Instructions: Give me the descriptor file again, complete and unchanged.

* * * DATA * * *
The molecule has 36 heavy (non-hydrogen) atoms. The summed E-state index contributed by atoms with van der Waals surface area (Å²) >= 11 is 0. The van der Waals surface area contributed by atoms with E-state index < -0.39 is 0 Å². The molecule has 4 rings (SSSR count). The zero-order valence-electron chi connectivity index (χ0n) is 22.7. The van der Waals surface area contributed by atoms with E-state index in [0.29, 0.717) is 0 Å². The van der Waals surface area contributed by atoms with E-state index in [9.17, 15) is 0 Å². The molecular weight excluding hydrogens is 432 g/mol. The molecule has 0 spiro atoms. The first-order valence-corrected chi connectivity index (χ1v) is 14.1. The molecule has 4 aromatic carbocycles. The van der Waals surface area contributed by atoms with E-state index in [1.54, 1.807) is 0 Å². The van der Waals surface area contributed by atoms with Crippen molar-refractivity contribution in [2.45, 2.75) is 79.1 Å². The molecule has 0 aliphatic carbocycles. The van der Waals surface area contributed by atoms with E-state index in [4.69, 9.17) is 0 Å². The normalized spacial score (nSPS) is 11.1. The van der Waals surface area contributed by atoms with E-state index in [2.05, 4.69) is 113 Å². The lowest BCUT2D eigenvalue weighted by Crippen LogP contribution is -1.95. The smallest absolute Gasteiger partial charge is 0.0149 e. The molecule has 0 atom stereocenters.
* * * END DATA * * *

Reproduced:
The molecule has 36 heavy (non-hydrogen) atoms. The summed E-state index contributed by atoms with van der Waals surface area (Å²) >= 11 is 0. The van der Waals surface area contributed by atoms with E-state index < -0.39 is 0 Å². The molecule has 4 rings (SSSR count). The zero-order valence-electron chi connectivity index (χ0n) is 22.7. The van der Waals surface area contributed by atoms with E-state index in [0.29, 0.717) is 0 Å². The van der Waals surface area contributed by atoms with E-state index in [9.17, 15) is 0 Å². The molecular weight excluding hydrogens is 432 g/mol. The molecule has 0 spiro atoms. The first-order valence-corrected chi connectivity index (χ1v) is 14.1. The molecule has 4 aromatic carbocycles. The van der Waals surface area contributed by atoms with E-state index in [1.54, 1.807) is 0 Å². The van der Waals surface area contributed by atoms with Crippen molar-refractivity contribution in [2.45, 2.75) is 79.1 Å². The molecule has 0 aliphatic carbocycles. The van der Waals surface area contributed by atoms with E-state index in [4.69, 9.17) is 0 Å². The normalized spacial score (nSPS) is 11.1. The van der Waals surface area contributed by atoms with E-state index in [2.05, 4.69) is 113 Å². The lowest BCUT2D eigenvalue weighted by Crippen LogP contribution is -1.95. The smallest absolute Gasteiger partial charge is 0.0149 e. The molecule has 0 atom stereocenters.